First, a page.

Box 12, Folder 30, Document 10

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October 25, 1967

Chief H. T. Jenkins
Atlanta Police Department

RE: Disorders on Magnolia Street
Sunday - October 22, 1967
Monday - October 23, 1967

Dear Sirs

On Sunday night, October 22, 1967, at about 9:30 p.m.,
Captain A. C. Bryant called me and stated that a explosive
situation was about to develop at Vine and Magnolia but
that he thought everything was under control.

I got ready to go to the area and just as I was
leaving, I heard ancther help call and fire call in this
area so proceeded to Vine and Magnolia.

I found that Officer J. B. Phillips and other
officers had arrested several persons at that Location and
had had considerable trouble with the subjects and after
the arrest and the persons had been transported to jail,

a considerable crowd of disorderly persons gathered on
Magnolia Street between Maple and Vine and set several
fires. The Fire Department was called several times but
che. Soe? were put out mostly before the Fire Department

Lt. C. Je Perry and Captain Bryant were on the scene
and had Car LO-B, 12=B and a wagon patrolling the area, ALL
of these were manned by negro officers. The crowd grew and
became more disorderly, setting fires and throwing rocks
and bottles. The Task Force headed by Lt. C. B. Dickerson
and about eight patrolmen were called into the area with
special equipment, helmets, night sticks and shotguns to
disperse the crowd. Several other arrests were made, one
a known agitator by the name of McGuire, a white female.

In a short while, order was restored. I instructed
the two K-9 trucks with drivers and the dogs in the truck
to patrol the area the rest of the night. The streete and
o 2

sidewalks were Littered with debris, rocks and broken

On Monday, October 23, 1967, a circular was
distributed in the area calling for a mass meeting at
the play lot at Magnolia and Maple to protest white
ownership of stores and housesand police brutality.

Alderman 0. V. Williamson called me and came
by my office. He wanted to talk to Officer J. B. Phillips
and I had Officer Phillips go by his office on Hunter
Street. Alderman Williamson brought one of the circulars
to me and stated he was present when they were run: off
the machine and that he thought that the so called "Rev.
Boone" was behind them.

Alderman Williamson was of the opinion that if
the officers would Lighten up on the defendents, it would
help the situation. I did not agree with him but sent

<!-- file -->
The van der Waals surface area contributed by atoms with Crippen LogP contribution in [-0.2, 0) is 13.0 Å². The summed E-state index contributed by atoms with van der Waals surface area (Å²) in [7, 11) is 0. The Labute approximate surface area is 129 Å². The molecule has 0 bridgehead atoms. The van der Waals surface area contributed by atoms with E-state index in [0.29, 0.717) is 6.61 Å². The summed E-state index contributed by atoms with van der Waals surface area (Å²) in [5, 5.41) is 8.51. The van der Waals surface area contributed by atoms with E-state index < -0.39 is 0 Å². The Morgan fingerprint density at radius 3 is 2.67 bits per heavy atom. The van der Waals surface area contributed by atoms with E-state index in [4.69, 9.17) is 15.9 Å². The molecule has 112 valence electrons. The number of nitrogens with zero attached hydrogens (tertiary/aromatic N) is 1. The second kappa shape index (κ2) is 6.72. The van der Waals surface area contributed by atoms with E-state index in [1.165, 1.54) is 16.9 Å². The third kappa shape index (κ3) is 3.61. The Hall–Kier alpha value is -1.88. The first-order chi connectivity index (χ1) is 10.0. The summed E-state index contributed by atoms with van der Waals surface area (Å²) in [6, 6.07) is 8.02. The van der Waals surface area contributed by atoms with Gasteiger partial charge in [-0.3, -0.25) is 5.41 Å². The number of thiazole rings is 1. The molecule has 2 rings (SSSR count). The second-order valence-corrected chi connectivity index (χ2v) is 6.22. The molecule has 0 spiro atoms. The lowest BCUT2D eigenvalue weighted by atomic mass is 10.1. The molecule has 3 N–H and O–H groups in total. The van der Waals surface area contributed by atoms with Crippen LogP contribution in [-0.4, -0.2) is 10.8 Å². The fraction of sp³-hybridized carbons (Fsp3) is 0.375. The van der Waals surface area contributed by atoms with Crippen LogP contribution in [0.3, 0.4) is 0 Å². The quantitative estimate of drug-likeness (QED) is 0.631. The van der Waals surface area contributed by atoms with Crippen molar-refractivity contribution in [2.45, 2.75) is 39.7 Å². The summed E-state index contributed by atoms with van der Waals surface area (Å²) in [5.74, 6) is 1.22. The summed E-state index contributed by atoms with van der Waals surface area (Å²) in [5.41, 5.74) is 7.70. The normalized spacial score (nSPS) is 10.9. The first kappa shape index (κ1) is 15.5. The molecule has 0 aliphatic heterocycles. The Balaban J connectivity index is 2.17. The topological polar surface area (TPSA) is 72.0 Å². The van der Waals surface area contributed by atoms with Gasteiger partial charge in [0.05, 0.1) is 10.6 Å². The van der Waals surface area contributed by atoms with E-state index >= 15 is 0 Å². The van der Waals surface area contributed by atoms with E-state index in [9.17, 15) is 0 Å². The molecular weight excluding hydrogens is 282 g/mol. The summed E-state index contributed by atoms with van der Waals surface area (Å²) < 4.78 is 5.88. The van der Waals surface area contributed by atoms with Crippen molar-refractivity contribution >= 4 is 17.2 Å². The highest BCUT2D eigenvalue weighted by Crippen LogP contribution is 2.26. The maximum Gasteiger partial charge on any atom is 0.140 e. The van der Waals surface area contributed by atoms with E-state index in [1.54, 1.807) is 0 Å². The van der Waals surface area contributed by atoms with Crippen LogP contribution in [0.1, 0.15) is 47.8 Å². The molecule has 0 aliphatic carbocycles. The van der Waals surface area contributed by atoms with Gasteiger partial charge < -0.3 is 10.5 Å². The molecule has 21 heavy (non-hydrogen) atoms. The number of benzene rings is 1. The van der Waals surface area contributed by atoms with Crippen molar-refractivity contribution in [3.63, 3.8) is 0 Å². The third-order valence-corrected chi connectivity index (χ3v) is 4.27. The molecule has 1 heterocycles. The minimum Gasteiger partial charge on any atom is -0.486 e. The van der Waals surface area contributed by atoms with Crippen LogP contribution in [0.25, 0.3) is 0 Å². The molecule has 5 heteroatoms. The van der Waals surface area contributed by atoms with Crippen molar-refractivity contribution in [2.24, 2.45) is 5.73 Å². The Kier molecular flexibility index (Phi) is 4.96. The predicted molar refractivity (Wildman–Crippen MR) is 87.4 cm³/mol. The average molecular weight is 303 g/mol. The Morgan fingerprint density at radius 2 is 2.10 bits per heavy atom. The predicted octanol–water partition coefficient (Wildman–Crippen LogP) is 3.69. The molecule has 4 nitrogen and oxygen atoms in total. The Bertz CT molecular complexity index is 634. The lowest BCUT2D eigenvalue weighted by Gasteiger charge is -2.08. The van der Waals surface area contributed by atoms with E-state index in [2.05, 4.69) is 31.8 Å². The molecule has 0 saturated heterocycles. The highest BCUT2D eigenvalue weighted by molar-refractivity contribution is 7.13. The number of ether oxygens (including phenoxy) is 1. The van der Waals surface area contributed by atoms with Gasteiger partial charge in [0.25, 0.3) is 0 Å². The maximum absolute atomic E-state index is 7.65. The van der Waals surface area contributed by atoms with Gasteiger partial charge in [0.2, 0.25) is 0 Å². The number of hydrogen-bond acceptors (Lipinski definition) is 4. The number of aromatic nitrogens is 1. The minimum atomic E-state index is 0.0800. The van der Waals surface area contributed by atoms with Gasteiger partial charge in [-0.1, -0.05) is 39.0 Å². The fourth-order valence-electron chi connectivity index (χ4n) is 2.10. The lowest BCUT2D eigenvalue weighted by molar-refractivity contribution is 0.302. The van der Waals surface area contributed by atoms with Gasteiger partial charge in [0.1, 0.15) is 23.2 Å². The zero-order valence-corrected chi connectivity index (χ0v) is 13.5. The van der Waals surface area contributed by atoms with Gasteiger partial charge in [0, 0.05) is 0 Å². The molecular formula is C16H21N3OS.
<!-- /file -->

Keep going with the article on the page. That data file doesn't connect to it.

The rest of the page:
Officer Phillips to see him,

I alerted Captain R. E. Little and Lt. C. J.
Perry to the situation and instructed them to allow the
meeting if it was orderly.

I went to the area and was there until the
situation so unruly, I ordered the Task Force into
the area with full equipment to disperse the crowd. They
had set.fires against the doors of both supermarkets at
Vine and Magnolia, across the entire street at Maple and
Magnolia and other fires in the street at Magnolia and
Walnut. The fires were fed by gasoline. The door at
Herman's Supermarket, 544 Magnolia, was forced open and
Looted of beer and other articles. While the officers
were investigating this, The Big Rock Supermarket was
broken in the front door but no entrance was made. The
rear window of the captain's car was broken out by a brick
and as I passed a group of people who were Listening to
Senator Leroy Johnson who claimed he had the group under
control, a person standing near him threw a rock into my
front window which was down and struck me on the hand. I
talked to Alderman Williamson the second time that night
at Magnolia and Vine and informed him that I was going to
call in reenforcements and clear the area. He agreed with
me, Color pictures were made of all damage.

I had held Lt. C. B. Dickerson and eight members
of the Task Force in the building from 8:00 p.m. until
that time, and I called for them to come into the area and
disperse the unruly crowd. I was with them the entire time
and they did an excellent job of clearing the street with
no injuries or undue force and no arrests. No shots were
fired, although the Task Force was armed with riot guns.

= 2 «=

Captain 0. W. Jordan and the Crime Prevention
Bureau, including Lt. C. Dixon, Sgt. Goss and Detective
R. B. Moore, were on the scene and were of invaluable
assistance in restoring order and contacting the well
meaning people of the community of which there were many.

It was found that most of the unruly crowd were
from several blocks to several miles away from this
immediate area.

The Transit Company rerouted their buses from
this area during the worst part of the disorder and auto-
mobiles that did not belong in the area were prohibited
from traveling the street during the emergency.

On Tuesday night, the Crime Prevention was
assigned to the area under the direction of Lt. Dixon and
Sgt. Goss and no trouble was reported anywhere in the area.

The Fire Department responded each time they were
called. They did ask that we appraise them of the nature
of the fire so that they would know which type of equipment
to send. This was done and many fire calls were canceled
by the police when they could be handled without fire



Leg An


James F. Brown,


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